For day-to-day work, document storage is typically done through online productivity software and cloud storage. It gets more challenging as an application needs to process, store, and retrieve larger volumes. Using an Electronic Document Management System (EDMS) is a better solution, as they are designed to store, index, and retrieve documents with high performance and availability, and some include features like customizable metadata and version control.
While there are many SaaS-based EDMS solutions available, you can deploy your own open source EDMS to maintain complete control over your data. In this post, you’ll learn how to set up a highly-available Mayan EDMS backed by a PostgreSQL database.
This setup is ideal if you store and process a large number of documents and need an EDMS that is attached to a web-based application, removing the need for any client side installations. Running an EDMS as a central hub ensures:
- security, privacy, and total control of your data;
- easy integration with third-party software; and
- automation of document workflows for business processes.
PostgreSQL is a powerful, open source object-relational database management system that is highly valued for its scalability, security, and performance. In order to support end-to-end scaling for your application, your database also needs to be highly available, so this architecture example incorporates a replication tool specifically for PostgreSQL.
Getting Started with Mayan EDMS
Mayan is a web-based-based open source EDMS written in Python. Mayan defaults (by design) to installing and running on a single system; all of your application and database components can live on a single server or within several Docker containers. Though this is great for testing or trivial environments, for a production environment we want high availability and a widely known and adopted concept known as the SoC (Separation of Concern) principle. This is crucial best practice for building layered and scalable applications. This reference architecture demonstrates how to do that with Mayan.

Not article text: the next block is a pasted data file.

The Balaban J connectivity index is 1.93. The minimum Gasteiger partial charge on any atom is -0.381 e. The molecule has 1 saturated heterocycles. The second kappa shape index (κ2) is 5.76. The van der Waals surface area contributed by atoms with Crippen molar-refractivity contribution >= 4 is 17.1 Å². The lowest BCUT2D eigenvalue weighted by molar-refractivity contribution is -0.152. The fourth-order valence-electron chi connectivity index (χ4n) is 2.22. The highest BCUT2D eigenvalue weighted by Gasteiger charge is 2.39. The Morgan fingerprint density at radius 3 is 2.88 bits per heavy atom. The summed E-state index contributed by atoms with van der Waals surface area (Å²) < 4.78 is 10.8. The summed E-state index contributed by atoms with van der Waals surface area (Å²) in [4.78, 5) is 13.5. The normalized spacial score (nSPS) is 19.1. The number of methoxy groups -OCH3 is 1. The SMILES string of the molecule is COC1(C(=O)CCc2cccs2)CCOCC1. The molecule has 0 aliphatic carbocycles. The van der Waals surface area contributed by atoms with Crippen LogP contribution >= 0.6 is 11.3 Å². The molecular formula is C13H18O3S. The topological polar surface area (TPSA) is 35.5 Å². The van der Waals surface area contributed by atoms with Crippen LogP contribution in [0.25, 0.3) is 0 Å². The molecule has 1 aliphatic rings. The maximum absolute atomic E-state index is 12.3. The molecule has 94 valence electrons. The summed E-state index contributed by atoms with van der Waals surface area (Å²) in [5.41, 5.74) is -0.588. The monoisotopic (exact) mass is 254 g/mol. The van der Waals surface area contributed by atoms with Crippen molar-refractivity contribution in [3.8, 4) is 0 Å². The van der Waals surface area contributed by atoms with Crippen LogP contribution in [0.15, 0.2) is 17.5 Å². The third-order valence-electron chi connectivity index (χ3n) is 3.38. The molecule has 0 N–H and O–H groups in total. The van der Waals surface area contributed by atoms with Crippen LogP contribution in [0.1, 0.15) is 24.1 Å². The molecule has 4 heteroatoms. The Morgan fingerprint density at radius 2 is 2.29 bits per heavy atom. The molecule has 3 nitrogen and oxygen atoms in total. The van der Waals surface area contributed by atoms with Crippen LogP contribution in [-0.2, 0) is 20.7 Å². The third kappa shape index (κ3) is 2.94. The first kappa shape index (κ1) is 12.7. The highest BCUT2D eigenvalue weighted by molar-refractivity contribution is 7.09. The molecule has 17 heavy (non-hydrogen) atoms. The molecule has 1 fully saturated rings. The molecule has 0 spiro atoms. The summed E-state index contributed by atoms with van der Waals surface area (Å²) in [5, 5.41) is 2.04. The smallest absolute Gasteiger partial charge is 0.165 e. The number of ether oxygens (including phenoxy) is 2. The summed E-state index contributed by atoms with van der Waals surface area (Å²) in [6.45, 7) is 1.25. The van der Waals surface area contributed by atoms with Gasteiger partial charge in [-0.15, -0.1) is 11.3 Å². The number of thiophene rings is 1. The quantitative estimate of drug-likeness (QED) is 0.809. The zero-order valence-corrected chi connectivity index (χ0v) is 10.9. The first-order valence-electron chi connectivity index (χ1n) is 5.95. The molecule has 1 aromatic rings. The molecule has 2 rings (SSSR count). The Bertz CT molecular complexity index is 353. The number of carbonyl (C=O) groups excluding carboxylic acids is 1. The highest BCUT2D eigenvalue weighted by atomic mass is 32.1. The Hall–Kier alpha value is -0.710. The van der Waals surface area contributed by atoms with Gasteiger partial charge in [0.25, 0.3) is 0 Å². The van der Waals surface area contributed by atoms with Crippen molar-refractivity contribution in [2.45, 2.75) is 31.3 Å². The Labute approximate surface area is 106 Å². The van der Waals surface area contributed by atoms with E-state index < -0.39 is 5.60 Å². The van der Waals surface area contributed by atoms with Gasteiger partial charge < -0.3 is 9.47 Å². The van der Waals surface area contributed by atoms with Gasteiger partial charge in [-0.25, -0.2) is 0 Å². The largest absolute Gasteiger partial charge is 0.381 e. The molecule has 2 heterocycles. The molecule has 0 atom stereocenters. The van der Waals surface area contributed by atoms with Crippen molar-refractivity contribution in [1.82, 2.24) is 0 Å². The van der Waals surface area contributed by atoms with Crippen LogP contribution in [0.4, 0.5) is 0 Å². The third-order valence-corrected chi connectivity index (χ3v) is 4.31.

- Open source means no licensing fees
- Easily store, view, and revert document versions
- Full text search of documents using customizable user-defined metadata
- Flexible access controls to design effective user roles and permissions
- Customizable workflows with event triggers to keep documents up to date
- Complex for smaller use cases
- User interface is less intuitive than other solutions
- Resource heavy for CPUs running optical character recognition (OCR)
Application Reference Architecture
To optimize Mayan’s capabilities in a real-world applications, our architecture utilizes:
- NGINX: Web server
- Prometheus & Grafana: Monitoring and observability tools
- PostgreSQL: Database
- Bucardo: PostgreSQL bi-directional database replication
- Linode Object Storage: S3-compatible and highly available storage
- keepalived: IP failover
A NodeBalancer distributes traffic to our application nodes. If one application server goes down, the load balancing service will begin only directing traffic to the healthy node. As soon as the unhealthy node recovers it will resume balancing connections as before. This makes it easy to add, remove, or update application servers without downtime, all while maintaining connections to the PostgreSQL database nodes.
For the “brain” of the application, Mayan and NGINX are deployed on the same virtual machines and we can leverage Mayan’s support for s3boto3 as a storage backend to upload our documents to Linode’s S3-compatible Object Storage.
If your application is mission-critical and uses PostgreSQL as a primary backend database, incorporating Bucardo provides a better uptime guarantee and makes your database fault-tolerant.
You can also achieve high-availability and replication with a managed database service that supports PostgreSQL, but keep in mind that most DBaaS offerings focus on updating PostgreSQL versions and keeping your database cluster online and available. Implementing Bucardo gives your PostgreSQL database bi-directional replication between two or more database nodes, ensuring that your database is highly available.
In this example, all nodes are secured with Cloud Firewalls for protection from the public internet and communicate internally via private VLAN. The application servers connect to the databases via a shared floating VLAN IP address with keepalived to facilitate failover.
Keepalived, or another IP failover system like FRRouting (FRR), is implemented at the database level so that a healthy database node will be connected to the cluster of your application nodes.
Achieving Fault Tolerance for Critical Files
An EDMS will often serve as a central hub for day to day operations and host some of your organization’s most critical files. Our application is built with redundancy at every level for baseline fault tolerance and optimize performance:
- Documents are stored on Linode’s highly available Object Storage.
- The database is on a separate node to increase performance and prevent having a single point of failure.
- Bucardo performs automatic database replication between the Postgres nodes.
Explore More Technical Content and Architectures
Our Solutions Engineering team shares frameworks, guides, and tools like this one to make it easier for developers to build applications that follow best practices for software architecture. Check out our Galera cluster reference architecture for a highly available MySQL/MariaDB architecture, or browse our available reference architecture examples on Linode Docs.